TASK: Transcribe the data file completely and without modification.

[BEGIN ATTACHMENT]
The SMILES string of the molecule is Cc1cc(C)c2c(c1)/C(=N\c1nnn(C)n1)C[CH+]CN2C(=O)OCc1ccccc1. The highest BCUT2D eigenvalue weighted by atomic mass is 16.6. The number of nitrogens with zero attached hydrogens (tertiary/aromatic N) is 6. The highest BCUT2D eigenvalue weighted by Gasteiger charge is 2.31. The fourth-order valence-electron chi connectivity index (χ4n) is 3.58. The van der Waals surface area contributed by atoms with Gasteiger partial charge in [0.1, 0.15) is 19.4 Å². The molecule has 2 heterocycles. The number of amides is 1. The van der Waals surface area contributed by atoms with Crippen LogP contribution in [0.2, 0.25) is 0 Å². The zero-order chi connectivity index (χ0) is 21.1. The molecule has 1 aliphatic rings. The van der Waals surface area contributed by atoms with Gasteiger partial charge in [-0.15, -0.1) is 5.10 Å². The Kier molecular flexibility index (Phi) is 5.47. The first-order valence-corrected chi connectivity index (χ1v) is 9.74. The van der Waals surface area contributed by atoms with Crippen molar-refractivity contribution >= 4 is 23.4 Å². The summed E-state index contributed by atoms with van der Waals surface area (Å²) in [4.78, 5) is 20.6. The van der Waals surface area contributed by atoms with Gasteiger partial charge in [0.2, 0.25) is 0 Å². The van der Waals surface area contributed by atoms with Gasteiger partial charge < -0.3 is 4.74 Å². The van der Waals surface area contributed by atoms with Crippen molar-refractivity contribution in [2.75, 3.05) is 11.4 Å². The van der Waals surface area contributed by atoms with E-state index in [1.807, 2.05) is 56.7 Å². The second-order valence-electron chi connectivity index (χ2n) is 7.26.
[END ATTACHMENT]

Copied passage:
The SMILES string of the molecule is Cc1cc(C)c2c(c1)/C(=N\c1nnn(C)n1)C[CH+]CN2C(=O)OCc1ccccc1. The highest BCUT2D eigenvalue weighted by atomic mass is 16.6. The number of nitrogens with zero attached hydrogens (tertiary/aromatic N) is 6. The highest BCUT2D eigenvalue weighted by Gasteiger charge is 2.31. The fourth-order valence-electron chi connectivity index (χ4n) is 3.58. The van der Waals surface area contributed by atoms with Gasteiger partial charge in [0.1, 0.15) is 19.4 Å². The molecule has 2 heterocycles. The number of amides is 1. The van der Waals surface area contributed by atoms with Crippen LogP contribution in [0.2, 0.25) is 0 Å². The zero-order chi connectivity index (χ0) is 21.1. The molecule has 1 aliphatic rings. The van der Waals surface area contributed by atoms with Gasteiger partial charge in [-0.15, -0.1) is 5.10 Å². The Kier molecular flexibility index (Phi) is 5.47. The first-order valence-corrected chi connectivity index (χ1v) is 9.74. The van der Waals surface area contributed by atoms with Crippen molar-refractivity contribution >= 4 is 23.4 Å². The summed E-state index contributed by atoms with van der Waals surface area (Å²) in [4.78, 5) is 20.6. The van der Waals surface area contributed by atoms with Gasteiger partial charge in [0.2, 0.25) is 0 Å². The van der Waals surface area contributed by atoms with Gasteiger partial charge < -0.3 is 4.74 Å². The van der Waals surface area contributed by atoms with Crippen molar-refractivity contribution in [2.75, 3.05) is 11.4 Å². The van der Waals surface area contributed by atoms with E-state index in [1.807, 2.05) is 56.7 Å². The second-order valence-electron chi connectivity index (χ2n) is 7.26.